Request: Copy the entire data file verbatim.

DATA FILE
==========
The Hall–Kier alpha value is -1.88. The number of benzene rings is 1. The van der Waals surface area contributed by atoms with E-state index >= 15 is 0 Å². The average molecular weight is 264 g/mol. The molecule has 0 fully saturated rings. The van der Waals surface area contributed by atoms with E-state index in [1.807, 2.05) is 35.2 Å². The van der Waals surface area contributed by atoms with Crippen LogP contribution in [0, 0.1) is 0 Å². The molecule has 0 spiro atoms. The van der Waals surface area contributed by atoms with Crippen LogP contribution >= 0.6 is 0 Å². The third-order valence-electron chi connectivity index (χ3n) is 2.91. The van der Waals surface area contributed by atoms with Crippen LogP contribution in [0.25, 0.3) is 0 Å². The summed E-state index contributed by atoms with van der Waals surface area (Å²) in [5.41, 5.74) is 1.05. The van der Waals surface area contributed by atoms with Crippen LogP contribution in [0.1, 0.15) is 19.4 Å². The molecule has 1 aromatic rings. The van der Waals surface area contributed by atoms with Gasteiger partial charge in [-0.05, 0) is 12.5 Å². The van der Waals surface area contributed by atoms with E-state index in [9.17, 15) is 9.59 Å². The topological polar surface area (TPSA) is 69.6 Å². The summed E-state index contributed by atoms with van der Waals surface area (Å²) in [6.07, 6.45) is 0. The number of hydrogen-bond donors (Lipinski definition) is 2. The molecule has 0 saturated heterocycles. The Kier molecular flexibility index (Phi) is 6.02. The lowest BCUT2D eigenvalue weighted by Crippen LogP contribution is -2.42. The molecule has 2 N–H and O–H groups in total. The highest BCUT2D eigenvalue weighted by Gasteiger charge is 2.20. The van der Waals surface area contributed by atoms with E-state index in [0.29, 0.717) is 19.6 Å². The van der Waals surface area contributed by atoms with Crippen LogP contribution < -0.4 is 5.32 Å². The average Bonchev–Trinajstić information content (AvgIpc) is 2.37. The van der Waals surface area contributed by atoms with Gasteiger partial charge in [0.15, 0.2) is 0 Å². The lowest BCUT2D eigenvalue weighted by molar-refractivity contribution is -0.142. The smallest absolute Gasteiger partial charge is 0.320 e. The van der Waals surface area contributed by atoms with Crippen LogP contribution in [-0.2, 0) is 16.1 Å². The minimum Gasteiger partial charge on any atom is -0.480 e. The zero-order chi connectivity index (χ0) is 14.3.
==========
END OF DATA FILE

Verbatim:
The Hall–Kier alpha value is -1.88. The number of benzene rings is 1. The van der Waals surface area contributed by atoms with E-state index >= 15 is 0 Å². The average molecular weight is 264 g/mol. The molecule has 0 fully saturated rings. The van der Waals surface area contributed by atoms with E-state index in [1.807, 2.05) is 35.2 Å². The van der Waals surface area contributed by atoms with Crippen LogP contribution in [0, 0.1) is 0 Å². The molecule has 0 spiro atoms. The van der Waals surface area contributed by atoms with Crippen LogP contribution >= 0.6 is 0 Å². The third-order valence-electron chi connectivity index (χ3n) is 2.91. The van der Waals surface area contributed by atoms with Crippen LogP contribution in [0.25, 0.3) is 0 Å². The summed E-state index contributed by atoms with van der Waals surface area (Å²) in [5.41, 5.74) is 1.05. The van der Waals surface area contributed by atoms with Crippen LogP contribution in [0.1, 0.15) is 19.4 Å². The molecule has 1 aromatic rings. The van der Waals surface area contributed by atoms with Gasteiger partial charge in [-0.05, 0) is 12.5 Å². The van der Waals surface area contributed by atoms with E-state index in [9.17, 15) is 9.59 Å². The topological polar surface area (TPSA) is 69.6 Å². The summed E-state index contributed by atoms with van der Waals surface area (Å²) in [6.07, 6.45) is 0. The number of hydrogen-bond donors (Lipinski definition) is 2. The molecule has 0 saturated heterocycles. The Kier molecular flexibility index (Phi) is 6.02. The lowest BCUT2D eigenvalue weighted by Crippen LogP contribution is -2.42. The molecule has 2 N–H and O–H groups in total. The highest BCUT2D eigenvalue weighted by Gasteiger charge is 2.20. The van der Waals surface area contributed by atoms with E-state index in [0.29, 0.717) is 19.6 Å². The van der Waals surface area contributed by atoms with Crippen LogP contribution < -0.4 is 5.32 Å². The average Bonchev–Trinajstić information content (AvgIpc) is 2.37. The van der Waals surface area contributed by atoms with Gasteiger partial charge in [0.15, 0.2) is 0 Å². The lowest BCUT2D eigenvalue weighted by molar-refractivity contribution is -0.142. The smallest absolute Gasteiger partial charge is 0.320 e. The van der Waals surface area contributed by atoms with Crippen LogP contribution in [-0.2, 0) is 16.1 Å². The minimum Gasteiger partial charge on any atom is -0.480 e. The zero-order chi connectivity index (χ0) is 14.3.